The Danielle Steel Decade *

The Free Agent has observed that the frequency of the nostalgia wave is about twenty years. In particular, Generation-Whatevers look upon twenty years before whatever year it is as a time when people wore funny clothes and didn’t have real problems like we do nowadays. (When The Free Agent was a toddler, the rage was for the 1950s—school dances were sock hops, girls dug through their mothers’ closets for the ol’ poodle skirt and boys gelled their shag cuts into DAs.) In that spirit, you are invited to don a plaid flannel shirt, tie another plaid flannel shirt around your waist, and revisit Things We Complained About in the 90s.

Ross Perot’s “giant sucking sound” of jobs moving Mexico-ward as a result of the proposed North American Free Trade Agreement. NAFTA took effect January 1, 1994, in December, Mexico suffered a currency crisis, muddling the statistical waters quite a bit. But comparing total employment in Mexico between 1993 and 1998, sure enough, its economy added over 3 million jobs, a 20% increase. But during the same period, the US added nearly 15 million jobs, for an overall increase of 14%. U.S. gross domestic product grew 32% during those five years, in Mexico it rose 15%. If there was a sound, it would seem to have been caused by significant increase in prosperity for both countries. A fact Mexico might well be reminded of, now that it hears a sucking sound from China and India.

But what was the nature of those jobs? The Free Agent recently received an Internet chain letter suggesting we demand to speak to an American customer service agent when we detect a foreign accent on the phone, repatriating “our jobs”. Ignoring the anti-competitive impact higher wages would have for US employers, in the 90s, we disdained exactly this type of work as soulless, low-wage, service sector McJobs. Increasing total employment, decreasing total employment, alluding to the 1970s again, “it’s always something.”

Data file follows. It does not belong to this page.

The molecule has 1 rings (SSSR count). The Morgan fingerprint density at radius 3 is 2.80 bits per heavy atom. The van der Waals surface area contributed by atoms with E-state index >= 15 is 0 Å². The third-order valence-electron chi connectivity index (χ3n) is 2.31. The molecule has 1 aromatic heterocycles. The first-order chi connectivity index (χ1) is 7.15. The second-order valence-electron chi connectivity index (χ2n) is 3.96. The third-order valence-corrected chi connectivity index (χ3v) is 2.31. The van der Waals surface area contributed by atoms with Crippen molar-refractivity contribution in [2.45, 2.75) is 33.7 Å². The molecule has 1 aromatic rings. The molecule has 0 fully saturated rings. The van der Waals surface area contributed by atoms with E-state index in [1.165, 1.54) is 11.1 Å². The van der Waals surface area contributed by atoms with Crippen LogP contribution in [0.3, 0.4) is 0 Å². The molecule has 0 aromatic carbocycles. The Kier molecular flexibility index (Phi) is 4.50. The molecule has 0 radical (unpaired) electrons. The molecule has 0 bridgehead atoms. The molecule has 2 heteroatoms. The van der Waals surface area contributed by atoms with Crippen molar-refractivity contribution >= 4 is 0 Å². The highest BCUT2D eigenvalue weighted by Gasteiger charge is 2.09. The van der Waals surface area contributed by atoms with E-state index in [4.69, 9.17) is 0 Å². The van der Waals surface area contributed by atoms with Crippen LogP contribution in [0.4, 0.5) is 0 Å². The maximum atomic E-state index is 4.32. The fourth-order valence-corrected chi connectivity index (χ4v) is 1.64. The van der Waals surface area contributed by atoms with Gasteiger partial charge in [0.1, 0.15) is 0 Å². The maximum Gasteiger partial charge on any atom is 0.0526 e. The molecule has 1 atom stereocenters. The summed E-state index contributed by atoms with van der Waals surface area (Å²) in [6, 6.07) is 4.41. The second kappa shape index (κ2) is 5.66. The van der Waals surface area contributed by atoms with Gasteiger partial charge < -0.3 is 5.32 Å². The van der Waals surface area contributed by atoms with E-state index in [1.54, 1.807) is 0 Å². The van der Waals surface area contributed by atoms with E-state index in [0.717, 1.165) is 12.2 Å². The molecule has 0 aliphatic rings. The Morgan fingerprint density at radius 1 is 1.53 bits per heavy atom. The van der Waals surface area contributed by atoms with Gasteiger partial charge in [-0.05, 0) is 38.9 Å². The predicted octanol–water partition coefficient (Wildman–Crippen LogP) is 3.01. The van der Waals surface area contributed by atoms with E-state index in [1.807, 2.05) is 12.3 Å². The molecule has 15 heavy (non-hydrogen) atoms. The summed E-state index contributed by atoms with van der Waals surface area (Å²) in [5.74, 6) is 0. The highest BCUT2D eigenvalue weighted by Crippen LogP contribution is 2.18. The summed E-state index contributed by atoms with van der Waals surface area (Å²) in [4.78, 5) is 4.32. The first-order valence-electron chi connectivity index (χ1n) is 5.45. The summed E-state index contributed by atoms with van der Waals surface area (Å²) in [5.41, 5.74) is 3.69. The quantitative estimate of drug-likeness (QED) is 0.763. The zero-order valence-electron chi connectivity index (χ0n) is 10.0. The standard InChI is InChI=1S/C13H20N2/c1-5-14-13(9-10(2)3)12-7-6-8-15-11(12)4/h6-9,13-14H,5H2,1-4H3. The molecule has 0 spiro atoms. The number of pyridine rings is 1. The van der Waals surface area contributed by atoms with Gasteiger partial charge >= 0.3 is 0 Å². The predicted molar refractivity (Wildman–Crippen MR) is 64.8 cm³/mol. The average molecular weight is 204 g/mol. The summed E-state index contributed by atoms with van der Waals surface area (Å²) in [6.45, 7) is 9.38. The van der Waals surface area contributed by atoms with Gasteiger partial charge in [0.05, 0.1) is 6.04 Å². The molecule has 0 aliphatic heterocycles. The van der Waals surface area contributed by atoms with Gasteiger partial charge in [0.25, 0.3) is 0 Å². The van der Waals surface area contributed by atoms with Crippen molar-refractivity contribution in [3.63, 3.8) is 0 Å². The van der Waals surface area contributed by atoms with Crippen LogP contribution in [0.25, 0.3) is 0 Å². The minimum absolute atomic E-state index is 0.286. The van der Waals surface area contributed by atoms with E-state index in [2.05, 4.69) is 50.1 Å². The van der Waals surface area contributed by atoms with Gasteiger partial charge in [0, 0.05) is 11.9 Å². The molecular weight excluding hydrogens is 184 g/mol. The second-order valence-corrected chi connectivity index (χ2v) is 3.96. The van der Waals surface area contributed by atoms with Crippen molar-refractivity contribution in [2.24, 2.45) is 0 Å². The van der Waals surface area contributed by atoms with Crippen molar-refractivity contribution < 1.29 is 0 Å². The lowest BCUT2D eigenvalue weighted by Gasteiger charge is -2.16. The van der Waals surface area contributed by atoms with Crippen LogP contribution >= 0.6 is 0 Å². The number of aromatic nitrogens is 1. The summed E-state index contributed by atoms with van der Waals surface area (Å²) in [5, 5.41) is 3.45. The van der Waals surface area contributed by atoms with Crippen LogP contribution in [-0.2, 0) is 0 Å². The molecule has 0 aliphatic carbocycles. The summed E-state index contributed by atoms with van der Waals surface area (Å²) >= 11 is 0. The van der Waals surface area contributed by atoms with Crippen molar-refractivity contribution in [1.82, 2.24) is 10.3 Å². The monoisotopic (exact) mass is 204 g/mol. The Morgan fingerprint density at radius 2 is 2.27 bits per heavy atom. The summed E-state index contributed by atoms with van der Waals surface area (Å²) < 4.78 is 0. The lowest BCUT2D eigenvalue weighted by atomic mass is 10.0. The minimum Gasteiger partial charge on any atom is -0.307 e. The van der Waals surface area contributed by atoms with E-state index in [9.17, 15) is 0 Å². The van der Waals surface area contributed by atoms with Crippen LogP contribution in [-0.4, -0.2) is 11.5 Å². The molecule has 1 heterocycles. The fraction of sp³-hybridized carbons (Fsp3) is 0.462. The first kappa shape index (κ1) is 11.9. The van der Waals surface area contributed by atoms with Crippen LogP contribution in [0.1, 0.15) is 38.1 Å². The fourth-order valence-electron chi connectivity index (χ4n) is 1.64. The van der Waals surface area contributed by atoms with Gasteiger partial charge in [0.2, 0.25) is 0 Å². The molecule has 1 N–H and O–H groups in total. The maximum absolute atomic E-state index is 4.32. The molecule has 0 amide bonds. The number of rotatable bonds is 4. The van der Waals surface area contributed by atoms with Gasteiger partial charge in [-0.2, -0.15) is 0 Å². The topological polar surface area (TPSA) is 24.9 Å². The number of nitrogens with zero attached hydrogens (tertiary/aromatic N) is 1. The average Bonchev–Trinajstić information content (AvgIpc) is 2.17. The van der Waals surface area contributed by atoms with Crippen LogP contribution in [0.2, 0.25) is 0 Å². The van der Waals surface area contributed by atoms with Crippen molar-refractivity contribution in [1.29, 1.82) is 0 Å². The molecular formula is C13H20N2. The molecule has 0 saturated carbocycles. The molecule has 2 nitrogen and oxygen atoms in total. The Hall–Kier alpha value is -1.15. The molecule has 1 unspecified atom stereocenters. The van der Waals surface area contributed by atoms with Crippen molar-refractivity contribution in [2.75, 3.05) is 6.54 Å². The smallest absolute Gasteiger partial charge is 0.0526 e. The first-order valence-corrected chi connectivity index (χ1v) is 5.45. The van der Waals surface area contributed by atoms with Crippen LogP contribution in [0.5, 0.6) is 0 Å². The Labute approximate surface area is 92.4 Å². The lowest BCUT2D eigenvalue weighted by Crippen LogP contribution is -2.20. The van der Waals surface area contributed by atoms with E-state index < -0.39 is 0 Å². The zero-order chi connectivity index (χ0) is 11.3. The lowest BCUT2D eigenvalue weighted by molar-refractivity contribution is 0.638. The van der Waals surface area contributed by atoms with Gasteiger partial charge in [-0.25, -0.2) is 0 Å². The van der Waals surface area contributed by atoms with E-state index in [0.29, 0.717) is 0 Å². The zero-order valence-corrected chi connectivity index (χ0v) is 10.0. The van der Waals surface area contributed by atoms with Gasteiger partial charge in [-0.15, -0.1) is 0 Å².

Remember when Barnes & Noble, Borders, Waldenbooks and B. Dalton were the enemies? When we worried about Starbucks’ opening too many stores? When gentrification was evil? All of those trends have reversed, to no one’s clear benefit or injury.

The Free Agent concludes her musings on a sober note. In the waning months of the 90s, she marched with fellow Washingtonians in protest of NATO’s bombing campaign in Yugoslavia. It was hardly a frenzied, Vietnam-caliber protest, by June 5 it was already clear the campaign would end in a few days. But we objected to the idea that bombing could be an easy, or clean war, cashing in on the US’s technological strengths with little exposure to loss of our lives or treasure. Since Yugoslavia/Kosovo’s European neighbors seemed uninterested in risking themselves to impose an end to the war, why should Washington override them?

Yes, The Free Agent’s complaints about the 90s concept of clean wars seems as quaint as a tuna boycott now that her country is ensnared in at least two eye-level wars, consuming both treasure and her countrymen’s lives. She wonders if in 2031 if she’ll wax nostalgic for Iraq and Afghanistan. What events would have to transpire for that to happen, she daren’t contemplate.

* Danielle Steel wrote 20 of the 100 end of year top 10 novels from 1990-1999